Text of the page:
In watch design it was especially the golden age of diving watches. The first icons appeared some years earlier: the Blancpain Fifty Fathoms (first watch with diving bezel) and the Rolex Submariner. But in the 60s designs explode and so did companies. I will mention Zodiac, Doxa, Yema…all releasing icons highly sought by collectors today. But this original watches are now often shattered pieces and the few ones in good condition are expensive and very hard to find. The companies today began to satisfy the longing for this old watches with modern reissues, more or less exact the same design. Often released in limited numbers some of them became collector pieces too. I will show you three of them:
Seiko SLA017, reissue of the 62mas
Doxa Silver Lung Annivesary, reissue of the original Doxa Sub Searambler Aqua Lung
ZRC Grand Fonds 300, reissue of…yes, the ZRC Grand Fonds 300
When I acquired my ZRC Grand Fonds I thought it maybe an interesting idea to talk about three watches in one article. It will not be longer than my usual entries, because two of the watches I reviewed in earlier entries.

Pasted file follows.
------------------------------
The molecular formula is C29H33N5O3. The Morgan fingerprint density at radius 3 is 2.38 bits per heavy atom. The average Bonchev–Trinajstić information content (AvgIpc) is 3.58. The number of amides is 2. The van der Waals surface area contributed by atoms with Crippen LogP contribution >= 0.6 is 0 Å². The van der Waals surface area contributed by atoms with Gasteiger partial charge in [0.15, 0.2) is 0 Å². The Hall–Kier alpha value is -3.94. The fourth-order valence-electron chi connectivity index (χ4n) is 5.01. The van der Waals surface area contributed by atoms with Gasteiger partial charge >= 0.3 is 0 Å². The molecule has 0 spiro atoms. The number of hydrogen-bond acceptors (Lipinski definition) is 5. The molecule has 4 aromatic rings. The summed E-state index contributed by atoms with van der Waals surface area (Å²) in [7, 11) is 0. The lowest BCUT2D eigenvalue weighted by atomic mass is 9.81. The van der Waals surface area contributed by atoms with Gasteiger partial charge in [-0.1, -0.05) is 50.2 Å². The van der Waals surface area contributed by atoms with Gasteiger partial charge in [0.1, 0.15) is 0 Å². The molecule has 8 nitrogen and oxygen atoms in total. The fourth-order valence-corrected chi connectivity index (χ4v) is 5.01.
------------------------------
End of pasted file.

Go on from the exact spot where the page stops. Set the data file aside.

Truth to tell it’s not the same Doxa but the only difference is the dial with the silver color and black Aqualung Logo. Like the Doxa Sharkhunter in my article the Aqua Lung was released in 1967, in a very small batch, some say less than 10 pieces. To find a Doxa Silver Lung from this period is therefore quite impossible, don’t even think about it. In 2017, 50 years later, Doxa released the resissue. The so-called Silver Lung with the silver Searambler dial was built in 300 pieces and released with a retail price of about 2,500 USD – you can’t get one for this price right now. It’s a rare watch on second market and most of them are in the hands of collectors. Chrono24 lists no piece. I got mine from a fellow collector of dive watches in March 2020, two months after my Doxa Sharkhunter Anniversary, so I have two of them reissues in my collection. When it comes to retail price it’s the “cheapest” of the three watches. And it’s the only one which is really a 1:1 reissue, the other two have grown in size. The history and more details you can read in my blog article.